And if it is successful in its bid, will a traveler be more likely to opt for the Delta experience in the future?

Environmental progress for Air Transat

Air Transat has become the first US carrier to complete the initial stage of IATA’s Environmental Assessment (IEnvA) Program. The voluntary program is based on the core principles of compliance with environmental obligations and a commitment to continual environmental management improvement. Adopting the standard IEnvA procedures and recommended practises, says IATA, allows an airline to focus resources on improving its environmental performance rather than having to develop an Environmental Management System from scratch.

The actual program follows a two-stage implementation approach which involves a detailed assessment of flight operations, corporate and management activities that allows for early recognition of environmental management achievements. In this manner Air Transat joins the likes of Finnair, South African Airways, LAN, LAN Cargo, Malaysia Airlines and Kenya Airways as the only airlines so far to have achieved Stage 1 certification.

AA in agreement

American Airlines Group has said that it has reached a tentative agreement with mechanics and ground workers at its partner US Airways. The airline confirmed that the three-year contract agreements will be subject to member ratification and that they will cover 11,000 workers who are represented by the International Association of Machinists.

This union, it should be noted, was the only labor group at US Airways and American Airlines that did not publicly support the merger.

The Transport Workers Union represents both mechanics and ground workers at the pre-merger American Airlines. The machinists and the transport workers had previously agreed to represent the work groups jointly after the merger, and after the machinist groups had received a new contract.

On time ratings improve

The US’s largest carriers posted an on-time arrival rate of 79.6% in April. This represented an improvement on both the 77.3% on-time figure recorded in April 2013 and the 77.6% on-time rate posted in March 2014, says the latest US Department of Transportation’s Air Travel Consumer Report. The reporting carriers canceled 1.1% of their scheduled domestic flights in April: this was down from both the 1.8% cancellation rate posted in April 2013 and the 1.9% rate declared in March 2014.

Main News June 10

Two new beneficiaries from IAG

Global businesses are set to benefit as Montevideo in Uruguay and Santa Domingo in the Dominican Republic are added to IAG Cargo’s worldwide network, which comprises more than 350 destinations in total. Flights to the two new cities will start on September 1 and will build on the strength of the IAG Cargo network in Latin America, which will grow to 16 destinations. The new routes will be served from IAG Cargo’s hub in Madrid by Iberia Airbus A330 and A340-300 aircraft. Each flight will deliver between 9.4 and 12.7 tonnes of capacity on the Madrid–Santo Domingo route, and between 6.5 and 11.7 tonnes of capacity on the Madrid–Montevideo route.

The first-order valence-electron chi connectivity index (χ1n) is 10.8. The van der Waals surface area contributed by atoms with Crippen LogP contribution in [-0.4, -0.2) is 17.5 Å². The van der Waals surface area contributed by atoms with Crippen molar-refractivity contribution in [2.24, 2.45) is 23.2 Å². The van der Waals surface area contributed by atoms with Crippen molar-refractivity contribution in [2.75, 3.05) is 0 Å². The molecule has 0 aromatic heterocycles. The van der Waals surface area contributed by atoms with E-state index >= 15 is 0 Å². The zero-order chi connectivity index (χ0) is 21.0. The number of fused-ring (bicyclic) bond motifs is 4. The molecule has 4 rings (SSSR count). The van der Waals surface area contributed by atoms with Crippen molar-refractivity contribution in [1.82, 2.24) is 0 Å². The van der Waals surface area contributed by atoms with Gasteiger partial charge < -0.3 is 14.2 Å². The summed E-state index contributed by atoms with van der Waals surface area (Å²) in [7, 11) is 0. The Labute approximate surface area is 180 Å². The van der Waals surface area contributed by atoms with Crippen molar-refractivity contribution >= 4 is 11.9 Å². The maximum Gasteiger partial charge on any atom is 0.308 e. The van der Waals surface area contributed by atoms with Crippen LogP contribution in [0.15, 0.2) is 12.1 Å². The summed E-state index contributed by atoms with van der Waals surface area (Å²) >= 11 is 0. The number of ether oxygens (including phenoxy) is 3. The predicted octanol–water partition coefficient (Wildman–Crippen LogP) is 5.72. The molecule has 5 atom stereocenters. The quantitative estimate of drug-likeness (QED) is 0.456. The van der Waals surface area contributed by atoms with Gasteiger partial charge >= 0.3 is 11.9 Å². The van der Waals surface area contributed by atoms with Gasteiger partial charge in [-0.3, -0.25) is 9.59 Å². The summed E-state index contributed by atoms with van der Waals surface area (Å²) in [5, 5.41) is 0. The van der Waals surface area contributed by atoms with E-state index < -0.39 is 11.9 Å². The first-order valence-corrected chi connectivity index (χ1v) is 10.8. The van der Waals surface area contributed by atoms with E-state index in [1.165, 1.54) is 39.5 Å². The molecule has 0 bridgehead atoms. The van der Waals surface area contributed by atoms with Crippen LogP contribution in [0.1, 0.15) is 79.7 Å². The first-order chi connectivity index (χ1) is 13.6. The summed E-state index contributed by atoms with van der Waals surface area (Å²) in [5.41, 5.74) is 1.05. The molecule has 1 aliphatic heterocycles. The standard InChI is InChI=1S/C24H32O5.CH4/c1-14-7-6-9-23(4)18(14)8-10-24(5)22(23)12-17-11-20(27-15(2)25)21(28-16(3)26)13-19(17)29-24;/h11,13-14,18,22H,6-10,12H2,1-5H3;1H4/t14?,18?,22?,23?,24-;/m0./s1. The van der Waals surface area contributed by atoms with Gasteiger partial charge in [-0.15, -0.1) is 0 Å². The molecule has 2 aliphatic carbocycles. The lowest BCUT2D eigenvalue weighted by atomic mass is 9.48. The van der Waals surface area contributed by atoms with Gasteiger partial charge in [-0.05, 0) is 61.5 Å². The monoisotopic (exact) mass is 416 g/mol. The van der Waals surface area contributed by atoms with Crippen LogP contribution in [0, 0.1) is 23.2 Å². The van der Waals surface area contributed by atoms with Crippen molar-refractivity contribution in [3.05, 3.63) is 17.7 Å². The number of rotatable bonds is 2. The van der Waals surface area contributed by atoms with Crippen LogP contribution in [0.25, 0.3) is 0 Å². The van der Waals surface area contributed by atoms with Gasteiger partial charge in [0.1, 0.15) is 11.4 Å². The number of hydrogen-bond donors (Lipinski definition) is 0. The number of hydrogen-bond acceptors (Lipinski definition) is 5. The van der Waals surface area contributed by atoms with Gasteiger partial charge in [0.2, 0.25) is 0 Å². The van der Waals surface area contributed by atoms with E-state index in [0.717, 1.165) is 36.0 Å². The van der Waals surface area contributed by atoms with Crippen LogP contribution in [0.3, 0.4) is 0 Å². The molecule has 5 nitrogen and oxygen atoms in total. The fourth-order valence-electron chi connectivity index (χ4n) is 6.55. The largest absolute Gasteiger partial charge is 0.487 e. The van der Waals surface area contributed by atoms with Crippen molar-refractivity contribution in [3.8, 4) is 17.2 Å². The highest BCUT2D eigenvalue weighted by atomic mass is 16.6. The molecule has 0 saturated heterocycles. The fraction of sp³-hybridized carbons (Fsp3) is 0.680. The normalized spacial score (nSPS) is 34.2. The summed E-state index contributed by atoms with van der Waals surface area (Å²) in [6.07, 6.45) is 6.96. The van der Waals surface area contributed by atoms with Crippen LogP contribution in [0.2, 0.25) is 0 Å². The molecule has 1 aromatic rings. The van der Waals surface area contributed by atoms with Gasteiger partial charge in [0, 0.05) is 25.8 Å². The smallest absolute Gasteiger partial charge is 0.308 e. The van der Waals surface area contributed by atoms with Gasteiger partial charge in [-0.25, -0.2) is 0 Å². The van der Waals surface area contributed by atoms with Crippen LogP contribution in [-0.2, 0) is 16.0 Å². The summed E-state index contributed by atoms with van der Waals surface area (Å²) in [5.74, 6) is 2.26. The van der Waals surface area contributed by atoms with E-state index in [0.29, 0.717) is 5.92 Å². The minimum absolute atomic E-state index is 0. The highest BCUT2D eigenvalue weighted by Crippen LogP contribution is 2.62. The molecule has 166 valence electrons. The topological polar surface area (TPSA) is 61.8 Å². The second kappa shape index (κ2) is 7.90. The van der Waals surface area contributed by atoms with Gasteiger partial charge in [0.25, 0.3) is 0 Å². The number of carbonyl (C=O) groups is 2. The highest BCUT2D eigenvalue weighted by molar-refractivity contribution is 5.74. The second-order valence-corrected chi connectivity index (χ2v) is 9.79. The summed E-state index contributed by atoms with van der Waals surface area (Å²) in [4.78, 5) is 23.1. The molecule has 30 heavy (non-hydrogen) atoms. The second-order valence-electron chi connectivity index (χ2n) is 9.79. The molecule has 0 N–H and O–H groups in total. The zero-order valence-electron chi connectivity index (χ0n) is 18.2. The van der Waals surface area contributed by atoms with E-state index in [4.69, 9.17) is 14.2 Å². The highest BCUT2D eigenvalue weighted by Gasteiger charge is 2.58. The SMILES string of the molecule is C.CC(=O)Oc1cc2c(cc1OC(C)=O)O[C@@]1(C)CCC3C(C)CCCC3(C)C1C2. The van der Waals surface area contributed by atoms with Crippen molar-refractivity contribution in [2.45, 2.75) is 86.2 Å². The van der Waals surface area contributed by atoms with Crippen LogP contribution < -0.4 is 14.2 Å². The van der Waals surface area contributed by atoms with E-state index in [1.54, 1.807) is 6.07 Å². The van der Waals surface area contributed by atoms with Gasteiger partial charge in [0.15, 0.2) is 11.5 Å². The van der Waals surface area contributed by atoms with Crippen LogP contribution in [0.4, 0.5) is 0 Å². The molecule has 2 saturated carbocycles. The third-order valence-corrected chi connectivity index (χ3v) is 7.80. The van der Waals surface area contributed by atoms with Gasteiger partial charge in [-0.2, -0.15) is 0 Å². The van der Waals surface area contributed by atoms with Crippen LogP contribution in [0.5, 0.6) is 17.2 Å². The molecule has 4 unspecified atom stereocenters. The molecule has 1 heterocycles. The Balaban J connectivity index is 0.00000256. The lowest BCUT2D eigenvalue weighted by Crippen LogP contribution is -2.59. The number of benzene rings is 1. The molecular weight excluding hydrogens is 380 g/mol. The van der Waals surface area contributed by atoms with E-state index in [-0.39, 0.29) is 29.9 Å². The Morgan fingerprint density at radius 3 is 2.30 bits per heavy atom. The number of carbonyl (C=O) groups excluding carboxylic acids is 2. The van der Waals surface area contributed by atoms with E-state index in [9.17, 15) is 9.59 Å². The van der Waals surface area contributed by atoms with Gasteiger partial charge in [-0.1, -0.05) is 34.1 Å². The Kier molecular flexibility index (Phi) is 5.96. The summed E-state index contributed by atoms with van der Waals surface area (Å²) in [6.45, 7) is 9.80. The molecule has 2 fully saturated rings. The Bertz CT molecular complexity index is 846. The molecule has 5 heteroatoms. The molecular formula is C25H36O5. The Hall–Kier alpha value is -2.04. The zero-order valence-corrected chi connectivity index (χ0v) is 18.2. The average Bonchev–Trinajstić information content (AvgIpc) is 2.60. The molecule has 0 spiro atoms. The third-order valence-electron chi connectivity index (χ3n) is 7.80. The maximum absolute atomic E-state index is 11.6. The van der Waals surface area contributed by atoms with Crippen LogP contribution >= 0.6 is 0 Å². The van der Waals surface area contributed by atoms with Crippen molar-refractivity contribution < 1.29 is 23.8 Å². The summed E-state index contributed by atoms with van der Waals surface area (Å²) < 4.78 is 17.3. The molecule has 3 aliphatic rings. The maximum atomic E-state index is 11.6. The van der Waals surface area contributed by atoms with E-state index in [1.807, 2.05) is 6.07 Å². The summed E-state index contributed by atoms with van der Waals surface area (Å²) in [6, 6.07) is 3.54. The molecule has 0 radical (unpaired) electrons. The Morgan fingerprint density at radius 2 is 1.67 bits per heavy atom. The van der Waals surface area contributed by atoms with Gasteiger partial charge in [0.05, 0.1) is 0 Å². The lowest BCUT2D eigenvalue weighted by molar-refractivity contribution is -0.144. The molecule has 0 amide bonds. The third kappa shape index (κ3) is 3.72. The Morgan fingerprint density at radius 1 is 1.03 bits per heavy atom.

SMS at core of new standard

The National Air Transportation Association, along with the International Business Aviation Council, has announced the creation of the International Standard for Business Aircraft Handling (known as IS-BAH).

This represents a set of global industry best practices for business aviation ground handlers, at the heart of which lies a safety management system. The IS-BAH follows the long-established structure of the International Standard for Business Aircraft Operations Program and incorporates NATA’s Safety 1st Ground Audit Program. IS-BAH is set to provide standardization to handlers and operators around the world to meet the coming SMS requirements that have been mandated by the International Civil Aviation Organization.

De-icer and distributor to form venture

Integrated De-icing Services and GTA Aviation have announced the formation of a strategic agreement to develop new business opportunities within Canada.

Both companies are industry innovators, with IDS widely considered as one of the most technologically advanced independent providers of de-icing/anti-icing services. The company is presently de-icing aircraft at 15 airports in the US and Europe. IDS also operates the largest fleet of forced-air de-icing trucks in the world and has twice earned a spot on the Inc. 5000 list of America’s Fastest Growing Companies. GTA is a leading global distributor of high quality ground support equipment. The Canadian company offers a wide variety of new and refurbished ground handling equipment to airlines and airport authorities in dozens of countries.